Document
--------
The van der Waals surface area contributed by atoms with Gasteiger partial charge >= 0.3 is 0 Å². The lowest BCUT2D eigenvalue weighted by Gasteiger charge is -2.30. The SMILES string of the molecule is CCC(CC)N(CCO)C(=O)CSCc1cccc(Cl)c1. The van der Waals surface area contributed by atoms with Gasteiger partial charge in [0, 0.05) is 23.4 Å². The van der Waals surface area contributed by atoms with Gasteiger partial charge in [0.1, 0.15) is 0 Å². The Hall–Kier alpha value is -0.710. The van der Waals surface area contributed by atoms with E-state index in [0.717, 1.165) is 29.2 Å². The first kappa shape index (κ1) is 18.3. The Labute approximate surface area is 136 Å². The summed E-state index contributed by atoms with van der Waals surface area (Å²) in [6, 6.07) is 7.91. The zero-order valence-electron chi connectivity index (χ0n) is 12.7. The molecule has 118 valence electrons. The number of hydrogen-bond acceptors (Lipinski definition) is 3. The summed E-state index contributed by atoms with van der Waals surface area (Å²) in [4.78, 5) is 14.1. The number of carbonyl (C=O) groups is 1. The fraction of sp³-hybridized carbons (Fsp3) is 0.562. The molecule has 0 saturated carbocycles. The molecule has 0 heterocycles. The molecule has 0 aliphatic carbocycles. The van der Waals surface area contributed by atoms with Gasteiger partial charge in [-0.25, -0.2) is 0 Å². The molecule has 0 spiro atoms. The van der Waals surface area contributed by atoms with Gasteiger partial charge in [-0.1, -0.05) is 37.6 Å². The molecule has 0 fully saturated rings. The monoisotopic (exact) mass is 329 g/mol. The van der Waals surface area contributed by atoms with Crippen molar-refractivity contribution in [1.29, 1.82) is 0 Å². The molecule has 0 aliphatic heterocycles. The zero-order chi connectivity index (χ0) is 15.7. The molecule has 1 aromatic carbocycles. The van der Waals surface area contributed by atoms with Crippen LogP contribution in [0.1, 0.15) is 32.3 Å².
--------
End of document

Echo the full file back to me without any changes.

The van der Waals surface area contributed by atoms with Gasteiger partial charge >= 0.3 is 0 Å². The lowest BCUT2D eigenvalue weighted by Gasteiger charge is -2.30. The SMILES string of the molecule is CCC(CC)N(CCO)C(=O)CSCc1cccc(Cl)c1. The van der Waals surface area contributed by atoms with Gasteiger partial charge in [0, 0.05) is 23.4 Å². The van der Waals surface area contributed by atoms with Gasteiger partial charge in [0.1, 0.15) is 0 Å². The Hall–Kier alpha value is -0.710. The van der Waals surface area contributed by atoms with E-state index in [0.717, 1.165) is 29.2 Å². The first kappa shape index (κ1) is 18.3. The Labute approximate surface area is 136 Å². The summed E-state index contributed by atoms with van der Waals surface area (Å²) in [6, 6.07) is 7.91. The zero-order valence-electron chi connectivity index (χ0n) is 12.7. The molecule has 118 valence electrons. The number of hydrogen-bond acceptors (Lipinski definition) is 3. The summed E-state index contributed by atoms with van der Waals surface area (Å²) in [4.78, 5) is 14.1. The number of carbonyl (C=O) groups is 1. The fraction of sp³-hybridized carbons (Fsp3) is 0.562. The molecule has 0 saturated carbocycles. The molecule has 0 heterocycles. The molecule has 0 aliphatic carbocycles. The van der Waals surface area contributed by atoms with Gasteiger partial charge in [-0.25, -0.2) is 0 Å². The molecule has 0 spiro atoms. The van der Waals surface area contributed by atoms with Gasteiger partial charge in [-0.1, -0.05) is 37.6 Å². The molecule has 0 fully saturated rings. The monoisotopic (exact) mass is 329 g/mol. The van der Waals surface area contributed by atoms with Crippen molar-refractivity contribution in [1.29, 1.82) is 0 Å². The molecule has 0 aliphatic heterocycles. The zero-order chi connectivity index (χ0) is 15.7. The molecule has 1 aromatic carbocycles. The van der Waals surface area contributed by atoms with Crippen LogP contribution in [0.1, 0.15) is 32.3 Å².